7 MARCH 1931, Page 38

The Brontes through French Eyes The Brontë' Sisters. By Emilie

and Georges Romieu.

(Skeffuigton. 12s. 6d.) •

IF only the Brontës had had a good stepinother ! Some amiable lady, not too young, with a little money, common sense and kindness, who liked cooking and gardening, who would have petted the delicate children, insisted on good fires, and planted out the churchyard !

To Bronte worshippers such a suggestion will seem almost profane. " Of course if genius is nothing to you " they will begin. But surely, we would interrupt, so robust a genius could have endured, at least in childhood, a period of normal conditions. Besides, if the poor little girls had not been sent to that harsh and cruel school, we might have had five people Of genius to deal with instead of three, or even six if we count Anne.

In stronger hands than those of his silly old sister and his little children, Parson Bronte might have been less horrid. Tough old piece as he was, he might have given in, for there is no limit to be set to powers of soft femininity, coupled with plenty of loose silver. There must have been a better side to him once. Did not his first wife in a moment of unreserve allude to him as " Saucy Pat " !

"That man is no father I" cry Emilie and Georges Romieu, the latest biographers of this fearsome family. It is true what they say; but as we read their terrible story we feel an impulse of defene'e. We would like to screen him and Branwell and Emily and Charlotte and all of them from 'the piercing eyes of these French critics. Couldn't- they have been satisfied with reading Jane Eyre - and .Wutheriag Heights ? Like M. Maurois, they are concerned with the authors and their environment, not with their books, and they have pot Maurois' uncanny understanding of another people. On the other hand the narrative, as they tell it, if stark and terrible, is enthralling. We want to draw a veil over the picture of the dying child, brought home from school in the coach by her father, no arm put round her, no word of kindness said. She died directly she got to the Rectory. He did not send for her little sister till she too was at death's door ! Yet, after all, the father was not a fiend : apart from their genius, which, we suppose, is not inherited, the daughters all got from him the best of principles, distinguished manners and the clearest of heads. A harsh puritan and an obtuse intellectual, he shut himself up in his study, and by his high minded egotism caused the death of two daughters and (theology apart) the damnation of one son. Yet he was not such a brute as Eugenie Grandet's father when all is said.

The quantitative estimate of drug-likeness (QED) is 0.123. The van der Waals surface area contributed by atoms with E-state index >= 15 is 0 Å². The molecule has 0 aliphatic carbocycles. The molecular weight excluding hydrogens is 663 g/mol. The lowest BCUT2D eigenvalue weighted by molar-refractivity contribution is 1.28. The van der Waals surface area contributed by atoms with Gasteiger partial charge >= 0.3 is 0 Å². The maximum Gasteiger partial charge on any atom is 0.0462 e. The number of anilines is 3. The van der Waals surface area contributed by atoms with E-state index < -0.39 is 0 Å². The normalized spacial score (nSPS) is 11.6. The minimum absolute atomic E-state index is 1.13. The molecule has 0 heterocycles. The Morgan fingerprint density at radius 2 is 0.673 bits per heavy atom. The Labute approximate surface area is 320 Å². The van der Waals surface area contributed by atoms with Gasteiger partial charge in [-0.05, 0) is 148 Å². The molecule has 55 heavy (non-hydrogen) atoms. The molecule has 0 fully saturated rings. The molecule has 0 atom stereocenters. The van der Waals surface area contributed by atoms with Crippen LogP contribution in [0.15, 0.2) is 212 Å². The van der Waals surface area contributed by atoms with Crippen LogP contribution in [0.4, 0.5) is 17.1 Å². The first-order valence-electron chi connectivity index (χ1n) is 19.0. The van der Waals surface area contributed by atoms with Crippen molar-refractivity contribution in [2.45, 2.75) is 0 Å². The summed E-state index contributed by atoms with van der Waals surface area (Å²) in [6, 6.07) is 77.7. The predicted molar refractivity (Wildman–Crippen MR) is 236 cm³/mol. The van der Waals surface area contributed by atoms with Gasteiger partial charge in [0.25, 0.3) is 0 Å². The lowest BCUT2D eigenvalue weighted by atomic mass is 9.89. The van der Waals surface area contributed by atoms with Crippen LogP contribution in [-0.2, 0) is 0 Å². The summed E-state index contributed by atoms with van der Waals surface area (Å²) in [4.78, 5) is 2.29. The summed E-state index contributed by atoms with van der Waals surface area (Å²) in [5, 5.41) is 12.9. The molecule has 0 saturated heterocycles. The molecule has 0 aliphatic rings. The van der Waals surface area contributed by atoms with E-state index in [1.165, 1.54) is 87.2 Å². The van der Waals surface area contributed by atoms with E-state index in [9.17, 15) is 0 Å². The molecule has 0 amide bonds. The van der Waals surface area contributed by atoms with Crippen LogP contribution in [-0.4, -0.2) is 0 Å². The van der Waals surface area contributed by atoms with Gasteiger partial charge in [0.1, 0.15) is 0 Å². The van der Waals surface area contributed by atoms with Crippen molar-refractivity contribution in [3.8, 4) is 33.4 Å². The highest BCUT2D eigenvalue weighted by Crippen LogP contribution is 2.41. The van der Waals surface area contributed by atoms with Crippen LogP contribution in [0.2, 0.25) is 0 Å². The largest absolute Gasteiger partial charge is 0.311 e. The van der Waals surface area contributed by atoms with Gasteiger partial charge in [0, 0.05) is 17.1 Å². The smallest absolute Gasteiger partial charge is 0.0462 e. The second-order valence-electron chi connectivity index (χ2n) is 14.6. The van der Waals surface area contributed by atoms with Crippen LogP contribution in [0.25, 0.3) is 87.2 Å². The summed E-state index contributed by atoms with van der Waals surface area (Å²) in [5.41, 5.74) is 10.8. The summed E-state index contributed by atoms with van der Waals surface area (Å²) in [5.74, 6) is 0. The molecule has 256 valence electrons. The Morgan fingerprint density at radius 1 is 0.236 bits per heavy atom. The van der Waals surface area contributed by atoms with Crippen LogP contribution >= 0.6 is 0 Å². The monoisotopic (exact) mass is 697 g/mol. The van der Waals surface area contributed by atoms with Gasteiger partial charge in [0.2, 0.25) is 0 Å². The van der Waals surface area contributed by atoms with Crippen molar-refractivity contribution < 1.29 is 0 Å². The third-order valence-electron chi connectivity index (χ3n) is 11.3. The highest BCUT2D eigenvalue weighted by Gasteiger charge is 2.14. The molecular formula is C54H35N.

Charlotte fascinates her biographers. They find her so lovable when she is in love. Yet here again we long for a veil. Her " frantic need to be enslaved " is repellent. Emily is drawn so as to suggest a mad woman wandering on the moors with a dog for whose portrait a hyena has evidently sat. His savagery will convince no dog lover ! We are not given his dimensions, but he looms enormous and could at any moment have broken Emily's arm with one snap of his huge jaws !

No one has ever solved the mystery of Wuthering Heights. These critics, while not favouring the fanciful theory that Branwell wrote it, find in Emily's terrible experiences in nursing her drunken brother, and listening to the mad out- pourings of this boy, depraved at eighteen, who speaks of himself as " revelling in a cold debauchery," while his sisters deny themselves to pay his opium bills, the key to her mar- vellous imaginings. The sense of the power of evil which darkened the outlook of this cloistered daughter of the moors must have had some origin more tangible than magical fancy. The book provokes the reader to contradiction, but It holds his imagination.